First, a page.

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Bilinear Transformation of Bitmap in QGraphicsScene

  • Dear Forum

    I'm looking for a way to transform / deform an image bi-linearly.

    I would like to give the coordinates of corners of an image in a QGraphicsScene and let the image be deformed to fill the new trapezoidal area.

    A good idea what effect I'm looking for is in the image:
    "Mesh Transformation":

    I found quadToQuad to let me generate a QTransform, but applying this to an QGraphicsPixmapItem actually deforms the image perspectively:
    If you use a chess board pattern as image, you will see, that the length of the black/white pattern is not equal along the edge from the 'front' corner to the 'back' corner.

    If an image is deformed bi-linearly (like the typical approach with textures and texture coordinates in OpenGL) then the pattern of the chess-board would be equal lengthed along the edges of the deformed image.

    Is there a way to have bi-linear deformation / texture filling for an QGraphicsScene item?

    Thank you,

  • There is nothing in Qt to give you this effect out of the box (without using OpenGL directly). You will have to convert the pixmap to a QImage and apply your bi-linear transform directly to the bits.

  • I think that OpenCV can do it, can't you use Qt with OpenCV?!

  • I'm sure you can, it'd be cleaner to use Qt though.
    I wish there was a set of tools for this sort of thing, possibly with QtOpenCL as optional backend.

  • No problem to use OpenCV together with Qt.
    moellney, BTW, you may also would want to have a look at IPP (intel performance primitives)

  • [quote author="metRo_" date="1291422906"]I think that OpenCV can do it, can't you use Qt with OpenCV?![/quote]

    I used OpenCV (in another project) along Qt, it works nicely.

    But I could not find any method to help me on bilinear deformation. All I could find is perspective de-/transformations.

    Can you give me a hint which method to use?

    Thanks Michael

  • moellny, please see

    For instance, cv::warpAffine can use any interpolation method. See cv::resize for a list of all interpolation methods available

  • [quote author="infoctopus" date="1291637819"]moellny, please see

    For instance, cv::warpAffine can use any interpolation method. See cv::resize for a list of all interpolation methods available[/quote]

    Thanks for you answer, but there are no methods in your links that lead to a bilinear deformation. There is only affine deformation or perspectivic deformation. Bilinear in both context refer to the color filtering methods used.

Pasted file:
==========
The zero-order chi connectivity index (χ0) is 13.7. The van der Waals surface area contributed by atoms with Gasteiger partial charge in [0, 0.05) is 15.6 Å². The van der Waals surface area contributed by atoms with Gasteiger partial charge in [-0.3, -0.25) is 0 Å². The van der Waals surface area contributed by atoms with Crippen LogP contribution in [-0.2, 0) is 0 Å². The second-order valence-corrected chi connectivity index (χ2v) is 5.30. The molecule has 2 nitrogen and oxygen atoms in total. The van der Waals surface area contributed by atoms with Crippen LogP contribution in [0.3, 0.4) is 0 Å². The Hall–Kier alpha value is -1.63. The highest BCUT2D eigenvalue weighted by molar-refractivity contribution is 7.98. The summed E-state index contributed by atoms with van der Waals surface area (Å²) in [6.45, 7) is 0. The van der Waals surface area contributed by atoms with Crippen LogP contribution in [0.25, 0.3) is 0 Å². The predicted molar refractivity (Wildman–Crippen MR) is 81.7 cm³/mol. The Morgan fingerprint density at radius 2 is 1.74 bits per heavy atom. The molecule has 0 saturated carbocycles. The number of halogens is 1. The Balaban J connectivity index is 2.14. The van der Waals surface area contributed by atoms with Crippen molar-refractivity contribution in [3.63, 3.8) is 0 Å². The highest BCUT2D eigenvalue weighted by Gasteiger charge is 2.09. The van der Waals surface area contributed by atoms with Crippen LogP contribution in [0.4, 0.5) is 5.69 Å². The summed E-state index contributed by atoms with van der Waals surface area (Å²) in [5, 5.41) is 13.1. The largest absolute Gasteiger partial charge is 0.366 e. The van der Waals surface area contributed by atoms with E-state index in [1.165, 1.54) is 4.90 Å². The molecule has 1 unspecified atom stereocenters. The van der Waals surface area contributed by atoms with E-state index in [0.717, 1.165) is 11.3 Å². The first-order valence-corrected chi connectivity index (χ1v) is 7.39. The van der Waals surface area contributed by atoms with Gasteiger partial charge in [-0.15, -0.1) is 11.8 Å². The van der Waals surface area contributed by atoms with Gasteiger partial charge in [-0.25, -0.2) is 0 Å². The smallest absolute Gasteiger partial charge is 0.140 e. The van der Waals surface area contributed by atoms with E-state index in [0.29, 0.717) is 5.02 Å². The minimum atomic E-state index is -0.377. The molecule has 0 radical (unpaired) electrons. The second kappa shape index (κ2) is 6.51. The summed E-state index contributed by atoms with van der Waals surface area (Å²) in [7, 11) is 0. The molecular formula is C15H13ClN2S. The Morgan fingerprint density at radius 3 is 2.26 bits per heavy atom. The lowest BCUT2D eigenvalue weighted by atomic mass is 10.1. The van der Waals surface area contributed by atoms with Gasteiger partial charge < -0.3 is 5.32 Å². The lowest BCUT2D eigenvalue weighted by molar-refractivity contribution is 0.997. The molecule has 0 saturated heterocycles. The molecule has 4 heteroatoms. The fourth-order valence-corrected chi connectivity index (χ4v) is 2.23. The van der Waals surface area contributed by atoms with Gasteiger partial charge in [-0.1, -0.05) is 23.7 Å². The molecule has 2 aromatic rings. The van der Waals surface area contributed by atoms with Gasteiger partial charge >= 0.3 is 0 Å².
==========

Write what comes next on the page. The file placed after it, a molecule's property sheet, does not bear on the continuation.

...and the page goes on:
Do not mix up the bilinear color interpolation (bilinear filtering e.g. as in "Wikipedia Bilinear Filtering": used for color interpolation with the general concept of a "Bilinear Interpolation": where the function of the corners of the [0,1]x[0,1] grid may be polygon corners of a quad leading to a deformation of a rectange in 2-dimensional space.

    The problem is filling this deformed rectange.
    This deformation is not a generizable as affine deformation (supported by Qt) and is not (in general) the 2d projection of a rotated rectange (perspectivic transformation supported by qt via squareToQuad method).

    Image a plane rectangular peace of rubber on the table in front of you, that you deform by moving one corner (still on the table). Now imagine an image on the rectangular plane. How does the image deform?

    The filling of a biliner deformed rectange on the screen can be done with e.g. a nearest neighbour algorithm or with other color interpolations methods.... but this is a seperate topic:
    In Qt you can set this with "Transformation mode":

  • Ok, I see. I'm starting to think that it's easier to implement an algorithm for this transformation from scratch. Also good anti-aliasing method will be of need.

  • I know that Photoshop does the job perfectly. But maybe some of opensource graphic editors has this feature as well, so you could look at the implementation, e.g. gimp

  • Finally found the method(s) I was looking for in Intels
    "IPP WarpBilinear (etc.)":

    But hey, this is US$399... well... including a compiler and other goodies...

    OpenCV seems to lack this functionality.

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